Husch Blackwell announces its November Trade Law Newsletter on key issues and announcements related to International Trade and Supply Chain.
On Thursday, October 18, Petitioners Bicycle Corporation of America (“BCA”) and Detroit Bikes filed a petition for global safeguards on imports of certain assembled bicycles. Continue Reading Petition Summary: Section 201 Global Safeguard Investigation on Bicycles
On October 19, 2018, the U.S. International Trade Commission made affirmative determinations in the preliminary phase of the antidumping duty investigations on Strontium Chromate from Austria and France.
Continue Reading The USITC Reaches a Unanimous Preliminary Injury Determination in Strontium Chromate from Austria and France
On May 31, 2017, Petitioner Whirlpool Corporation filed a Petition for Global Safeguard Relief Pursuant to Sections 201-202 of the Trade Act of 1974 on imports of Large Residential Washers.
SCOPE OF INVESTIGATION
The imported products covered by this Petition are all large residential washers and certain parts thereof, which is the same product scope covered by the recently completed antidumping investigation of Large Residential Washers from China. For purposes of this petition, the term “large residential washers” denotes all automatic clothes washing machines, regardless of the orientation of the rotational axis, with a cabinet width (measured from its widest point) of at least 24.5 inches (62.23 cm) and no more than 32.0 inches (81.28 cm), except as noted below. Continue Reading Petition Summary: Section 201 Global Safeguard Investigation on Large Residential Washers
On April 26, 2017, Petitioner Suniva, Inc. filed a Petition for Global Safeguard Relief Pursuant to Sections 201-202 of the Trade Act of 1974 on imports of Crystalline Silicon Photovoltaic Cells and Modules (Solar Cells).
SCOPE OF INVESTIGATION
The merchandise covered by this petition is crystalline silicon photovoltaic cells, and modules, laminates, and panels, consisting of crystalline silicon photovoltaic cells, whether or not partially or fully assembled into other products, including, but not limited to, modules, laminates, panels and building integrated materials.
The Miscellaneous Tariff Bill (MTB) offers importers the opportunity to eliminate or reduce duties assessed on imported raw materials and intermediate products that are not produced in the United States or are unavailable domestically. The MTB’s goal is to aid U.S. manufacturers by reducing duties on inputs (raw materials, parts, etc.), thereby cutting domestic production costs and increasing the competitiveness of U.S. manufacturers. However, MTB duty benefits have also been granted to imported finished goods. For example, the last MTB granted duty benefits to certain shopping bags, basketballs and sports footwear. Duty savings for U.S. manufacturers under the MTB are anticipated to exceed $700 million annually. Interested importers should not miss the December 12, 2016, deadline to take advantage of these cost savings opportunities.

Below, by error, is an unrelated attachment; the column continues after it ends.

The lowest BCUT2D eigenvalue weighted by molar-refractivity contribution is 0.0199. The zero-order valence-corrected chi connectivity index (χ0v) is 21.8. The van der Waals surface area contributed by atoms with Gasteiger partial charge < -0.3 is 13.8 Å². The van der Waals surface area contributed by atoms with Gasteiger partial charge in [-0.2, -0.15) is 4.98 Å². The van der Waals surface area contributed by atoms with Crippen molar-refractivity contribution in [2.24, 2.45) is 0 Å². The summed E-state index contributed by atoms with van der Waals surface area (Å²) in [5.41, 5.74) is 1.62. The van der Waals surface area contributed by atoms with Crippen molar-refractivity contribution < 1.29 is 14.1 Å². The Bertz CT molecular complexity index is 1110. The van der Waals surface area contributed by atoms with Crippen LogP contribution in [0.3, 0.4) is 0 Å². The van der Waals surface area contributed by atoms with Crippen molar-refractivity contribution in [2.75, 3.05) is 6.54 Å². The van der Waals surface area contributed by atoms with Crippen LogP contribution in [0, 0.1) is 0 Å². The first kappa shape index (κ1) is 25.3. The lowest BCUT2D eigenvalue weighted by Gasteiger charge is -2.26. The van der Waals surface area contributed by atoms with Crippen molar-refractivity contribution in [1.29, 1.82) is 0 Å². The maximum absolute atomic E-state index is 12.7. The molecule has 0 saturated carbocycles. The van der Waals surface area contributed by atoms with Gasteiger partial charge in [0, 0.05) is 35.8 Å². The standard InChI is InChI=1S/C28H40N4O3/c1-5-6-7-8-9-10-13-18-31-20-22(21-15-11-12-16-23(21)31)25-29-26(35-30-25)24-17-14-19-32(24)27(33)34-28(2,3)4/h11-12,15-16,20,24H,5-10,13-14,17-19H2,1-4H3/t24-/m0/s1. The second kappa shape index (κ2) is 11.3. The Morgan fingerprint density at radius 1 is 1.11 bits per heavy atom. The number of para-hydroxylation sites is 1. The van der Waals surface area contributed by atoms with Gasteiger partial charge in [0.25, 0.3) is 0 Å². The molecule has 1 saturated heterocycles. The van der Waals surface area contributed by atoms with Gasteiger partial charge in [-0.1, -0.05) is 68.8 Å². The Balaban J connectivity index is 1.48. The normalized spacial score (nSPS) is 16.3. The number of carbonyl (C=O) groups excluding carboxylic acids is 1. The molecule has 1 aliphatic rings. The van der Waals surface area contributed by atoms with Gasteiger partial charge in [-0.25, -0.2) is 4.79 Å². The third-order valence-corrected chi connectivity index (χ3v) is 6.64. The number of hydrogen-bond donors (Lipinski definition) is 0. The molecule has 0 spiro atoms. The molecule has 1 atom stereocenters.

On September 14, 2016, the U.S. International Trade Commission (USITC) launched a new web page to engage American manufacturers who may benefit from the Miscellaneous Tariff Bill (MTB). The MTB supports manufacturers by eliminating or reducing import duties on hundreds of materials and products that are not produced domestically, cutting production costs and enhancing global competitiveness.
The American Manufacturing Competitiveness Act of 2016 (PL 114–159) established a new process for submitting MTB petitions, which traditionally required Members of Congress to introduce bills. Under the new system, likely beneficiaries will submit petitions directly to the USITC within a 60-day period, beginning October 14, 2016. Anticipated revenue loss for each product must be less than $500,000 per year.
On Tuesday, the U.S. International Trade Commission (USITC) made an affirmative determination in a five-year (sunset) review concerning pressure sensitive plastic tape from Italy. The was welcome news to the U.S. tape manufacturers, which made a priority of the renewal of this order, which is decades old but still effective. Husch Blackwell’s international trade team of Jeffrey Neeley, Cortney Morgan and Michael Holton represented the Pressure Sensitive Tape Council in this complex matter, ultimately convincing the USITC that injury to the domestic market very much still existed if the finding were lifted. The USITC agreed, determining that revoking the existing duty finding would be likely to lead to injury, therefore the existing antidumping duty finding will remain in place.
At the request of the U.S. Senate Committee on Finance, the U.S. International Trade Commission (USITC) has launched an investigation to study the economic effects of the statutory and administrative restrictions related to trade with and travel to Cuba on exports of U.S. goods and services. This investigation follows President Obama’s December 17, 2014 announcement to ease economic and travel restrictions against Cuba.
The USITC report will contain: